私を忘れないでください

by , under Fiction Prompts, What Pegman Saw

When Tamura Takashi was growing up, his grandmother told stories of the terrible night American bombers turned the sacred city of Nagoya into a lake of fire.

“The next morning was so odd,” she said. “There was nothing left. No buildings, no trees, no people. Only miles of ashes as far as the eye could see.”

Takashi felt lucky to be born in a time when Japan was at peace with the world and such things belonged in the history books.

But when he exited the train at the Shinchi station as he had many times before, he had the same odd feeling his grandmother described. There was nothing left of the resort where his girlfriend had worked for two years. No shops, no trees, no buildings.

Her cellphone had been found a mile inland containing a final text he had never received: So much tsunami. Do not forget me.

 

What Pegman Saw

 

On Friday, March 11, 2011, the  9.0 ōhoku Earthquake off the coast  of Japan created a tsunami that killed more than 15,000 people. Many of the survivors never found out what happened to their loved ones.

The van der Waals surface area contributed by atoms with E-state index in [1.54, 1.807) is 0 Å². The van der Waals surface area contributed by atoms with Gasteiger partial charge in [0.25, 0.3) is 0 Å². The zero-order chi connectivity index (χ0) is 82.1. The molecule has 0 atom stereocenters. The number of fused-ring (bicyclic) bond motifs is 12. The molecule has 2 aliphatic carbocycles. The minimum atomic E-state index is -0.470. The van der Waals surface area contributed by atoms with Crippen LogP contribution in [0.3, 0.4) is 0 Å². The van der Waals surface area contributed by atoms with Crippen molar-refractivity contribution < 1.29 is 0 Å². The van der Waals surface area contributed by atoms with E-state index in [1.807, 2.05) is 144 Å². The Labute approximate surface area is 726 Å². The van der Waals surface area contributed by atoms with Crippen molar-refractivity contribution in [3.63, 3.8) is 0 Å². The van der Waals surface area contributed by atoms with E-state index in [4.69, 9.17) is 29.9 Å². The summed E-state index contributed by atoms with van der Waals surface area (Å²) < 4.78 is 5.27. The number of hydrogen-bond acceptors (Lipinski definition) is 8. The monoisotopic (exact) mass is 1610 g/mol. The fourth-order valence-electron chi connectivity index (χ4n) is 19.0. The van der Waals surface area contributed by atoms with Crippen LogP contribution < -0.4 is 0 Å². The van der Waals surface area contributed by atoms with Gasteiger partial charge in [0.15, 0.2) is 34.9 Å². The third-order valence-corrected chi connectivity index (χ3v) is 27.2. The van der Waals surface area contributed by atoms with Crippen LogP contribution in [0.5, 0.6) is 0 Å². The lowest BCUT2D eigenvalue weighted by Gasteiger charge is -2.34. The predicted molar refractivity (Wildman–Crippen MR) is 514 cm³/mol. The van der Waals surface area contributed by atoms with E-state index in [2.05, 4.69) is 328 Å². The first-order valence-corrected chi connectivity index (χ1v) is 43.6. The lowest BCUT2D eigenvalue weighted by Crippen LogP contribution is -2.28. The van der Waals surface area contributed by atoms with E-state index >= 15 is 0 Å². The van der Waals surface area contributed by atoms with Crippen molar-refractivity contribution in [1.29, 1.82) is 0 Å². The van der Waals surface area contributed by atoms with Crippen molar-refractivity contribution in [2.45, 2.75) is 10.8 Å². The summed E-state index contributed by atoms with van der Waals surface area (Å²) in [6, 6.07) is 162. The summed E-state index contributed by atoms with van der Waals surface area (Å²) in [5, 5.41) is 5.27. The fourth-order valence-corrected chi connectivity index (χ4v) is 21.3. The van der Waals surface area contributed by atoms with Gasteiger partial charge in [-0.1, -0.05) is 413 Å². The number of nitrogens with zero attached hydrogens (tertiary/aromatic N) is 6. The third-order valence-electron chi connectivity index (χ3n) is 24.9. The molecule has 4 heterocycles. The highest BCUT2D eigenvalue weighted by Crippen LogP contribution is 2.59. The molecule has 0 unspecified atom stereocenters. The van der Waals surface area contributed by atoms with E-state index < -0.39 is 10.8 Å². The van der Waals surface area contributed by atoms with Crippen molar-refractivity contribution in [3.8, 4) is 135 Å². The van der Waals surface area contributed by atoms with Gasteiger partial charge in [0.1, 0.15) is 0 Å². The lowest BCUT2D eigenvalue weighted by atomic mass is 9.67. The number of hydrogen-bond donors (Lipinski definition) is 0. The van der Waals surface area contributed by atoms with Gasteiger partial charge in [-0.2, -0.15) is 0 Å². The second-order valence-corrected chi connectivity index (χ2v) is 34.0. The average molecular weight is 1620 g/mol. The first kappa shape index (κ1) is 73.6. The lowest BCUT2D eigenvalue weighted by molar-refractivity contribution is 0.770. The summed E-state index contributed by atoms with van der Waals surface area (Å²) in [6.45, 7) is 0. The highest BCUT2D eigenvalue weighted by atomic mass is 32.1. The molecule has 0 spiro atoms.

1. Kelvin M. Knight's blog

    Dear Josh

    A haunting, chilling piece of writing, from the other side of the Fukushima disaster. Such incidents touch so many lives, for so long, much like the radioactive fallout. An enjoyable read, as ever.

    Joy and hope

    Kelvin

    Reply
  2. Lynn Love

    This is so well told, Josh and the parallels between the past and present work so well, the fact that Tamura believes he lives in a more forgiving time but nautre intervenes.
    I remember going to a museum where they had a mocked up room resting on a machine that simulated a recent Japanese earthquake – just that small snippet of what it felt like to be caught in such and event was terrifying.
    Could I ask what the translation of your title is? Wonderful writing

    Reply

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